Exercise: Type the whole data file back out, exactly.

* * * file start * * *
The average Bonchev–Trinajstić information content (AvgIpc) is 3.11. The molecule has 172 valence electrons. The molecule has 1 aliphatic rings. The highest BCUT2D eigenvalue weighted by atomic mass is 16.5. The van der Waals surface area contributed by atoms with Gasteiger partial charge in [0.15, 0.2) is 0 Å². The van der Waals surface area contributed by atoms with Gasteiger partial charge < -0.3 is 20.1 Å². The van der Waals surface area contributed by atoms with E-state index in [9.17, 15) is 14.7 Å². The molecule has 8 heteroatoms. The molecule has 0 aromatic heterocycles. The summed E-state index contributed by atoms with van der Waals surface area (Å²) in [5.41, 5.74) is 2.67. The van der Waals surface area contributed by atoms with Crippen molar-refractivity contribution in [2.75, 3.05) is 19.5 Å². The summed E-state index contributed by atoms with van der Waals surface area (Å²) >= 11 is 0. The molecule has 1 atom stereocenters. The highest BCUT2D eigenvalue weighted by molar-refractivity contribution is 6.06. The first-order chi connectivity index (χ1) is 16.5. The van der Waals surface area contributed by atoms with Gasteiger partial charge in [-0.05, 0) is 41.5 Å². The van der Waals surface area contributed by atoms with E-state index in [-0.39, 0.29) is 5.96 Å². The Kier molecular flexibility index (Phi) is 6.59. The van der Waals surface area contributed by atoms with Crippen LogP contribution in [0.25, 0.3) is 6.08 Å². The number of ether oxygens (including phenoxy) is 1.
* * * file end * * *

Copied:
The average Bonchev–Trinajstić information content (AvgIpc) is 3.11. The molecule has 172 valence electrons. The molecule has 1 aliphatic rings. The highest BCUT2D eigenvalue weighted by atomic mass is 16.5. The van der Waals surface area contributed by atoms with Gasteiger partial charge in [0.15, 0.2) is 0 Å². The van der Waals surface area contributed by atoms with Gasteiger partial charge < -0.3 is 20.1 Å². The van der Waals surface area contributed by atoms with E-state index in [9.17, 15) is 14.7 Å². The molecule has 8 heteroatoms. The molecule has 0 aromatic heterocycles. The summed E-state index contributed by atoms with van der Waals surface area (Å²) in [5.41, 5.74) is 2.67. The van der Waals surface area contributed by atoms with Crippen molar-refractivity contribution in [2.75, 3.05) is 19.5 Å². The summed E-state index contributed by atoms with van der Waals surface area (Å²) >= 11 is 0. The molecule has 1 atom stereocenters. The highest BCUT2D eigenvalue weighted by molar-refractivity contribution is 6.06. The first-order chi connectivity index (χ1) is 16.5. The van der Waals surface area contributed by atoms with Gasteiger partial charge in [-0.05, 0) is 41.5 Å². The van der Waals surface area contributed by atoms with E-state index in [-0.39, 0.29) is 5.96 Å². The Kier molecular flexibility index (Phi) is 6.59. The van der Waals surface area contributed by atoms with Crippen LogP contribution in [0.25, 0.3) is 6.08 Å². The number of ether oxygens (including phenoxy) is 1.